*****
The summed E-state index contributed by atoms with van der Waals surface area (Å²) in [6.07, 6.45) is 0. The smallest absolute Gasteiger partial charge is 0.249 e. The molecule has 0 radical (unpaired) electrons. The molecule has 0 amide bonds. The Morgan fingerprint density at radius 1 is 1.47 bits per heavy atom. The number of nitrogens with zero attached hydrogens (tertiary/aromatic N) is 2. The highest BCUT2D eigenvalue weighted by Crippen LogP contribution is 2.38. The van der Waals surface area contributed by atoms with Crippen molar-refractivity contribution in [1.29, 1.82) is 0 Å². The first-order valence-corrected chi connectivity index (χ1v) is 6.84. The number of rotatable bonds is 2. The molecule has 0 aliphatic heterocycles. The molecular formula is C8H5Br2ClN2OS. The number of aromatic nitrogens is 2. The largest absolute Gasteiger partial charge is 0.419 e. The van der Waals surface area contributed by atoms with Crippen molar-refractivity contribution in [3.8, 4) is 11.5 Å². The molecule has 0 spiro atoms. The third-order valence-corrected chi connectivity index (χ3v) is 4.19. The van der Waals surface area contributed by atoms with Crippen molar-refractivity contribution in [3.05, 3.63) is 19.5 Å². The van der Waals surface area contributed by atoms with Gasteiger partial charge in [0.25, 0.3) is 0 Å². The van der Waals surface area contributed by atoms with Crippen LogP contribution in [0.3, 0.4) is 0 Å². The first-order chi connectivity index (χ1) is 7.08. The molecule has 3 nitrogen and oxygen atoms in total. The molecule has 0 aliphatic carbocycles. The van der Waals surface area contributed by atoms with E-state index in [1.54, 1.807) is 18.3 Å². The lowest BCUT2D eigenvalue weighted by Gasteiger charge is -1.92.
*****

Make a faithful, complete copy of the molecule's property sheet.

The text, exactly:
The summed E-state index contributed by atoms with van der Waals surface area (Å²) in [6.07, 6.45) is 0. The smallest absolute Gasteiger partial charge is 0.249 e. The molecule has 0 radical (unpaired) electrons. The molecule has 0 amide bonds. The Morgan fingerprint density at radius 1 is 1.47 bits per heavy atom. The number of nitrogens with zero attached hydrogens (tertiary/aromatic N) is 2. The highest BCUT2D eigenvalue weighted by Crippen LogP contribution is 2.38. The van der Waals surface area contributed by atoms with Crippen molar-refractivity contribution in [1.29, 1.82) is 0 Å². The first-order valence-corrected chi connectivity index (χ1v) is 6.84. The number of rotatable bonds is 2. The molecule has 0 aliphatic heterocycles. The molecular formula is C8H5Br2ClN2OS. The number of aromatic nitrogens is 2. The largest absolute Gasteiger partial charge is 0.419 e. The van der Waals surface area contributed by atoms with Crippen molar-refractivity contribution in [3.8, 4) is 11.5 Å². The molecule has 0 spiro atoms. The third-order valence-corrected chi connectivity index (χ3v) is 4.19. The van der Waals surface area contributed by atoms with Crippen molar-refractivity contribution in [3.05, 3.63) is 19.5 Å². The van der Waals surface area contributed by atoms with Gasteiger partial charge in [0.25, 0.3) is 0 Å². The van der Waals surface area contributed by atoms with Crippen LogP contribution in [0.3, 0.4) is 0 Å². The first-order chi connectivity index (χ1) is 7.08. The molecule has 3 nitrogen and oxygen atoms in total. The molecule has 0 aliphatic carbocycles. The van der Waals surface area contributed by atoms with E-state index in [1.54, 1.807) is 18.3 Å². The lowest BCUT2D eigenvalue weighted by Gasteiger charge is -1.92.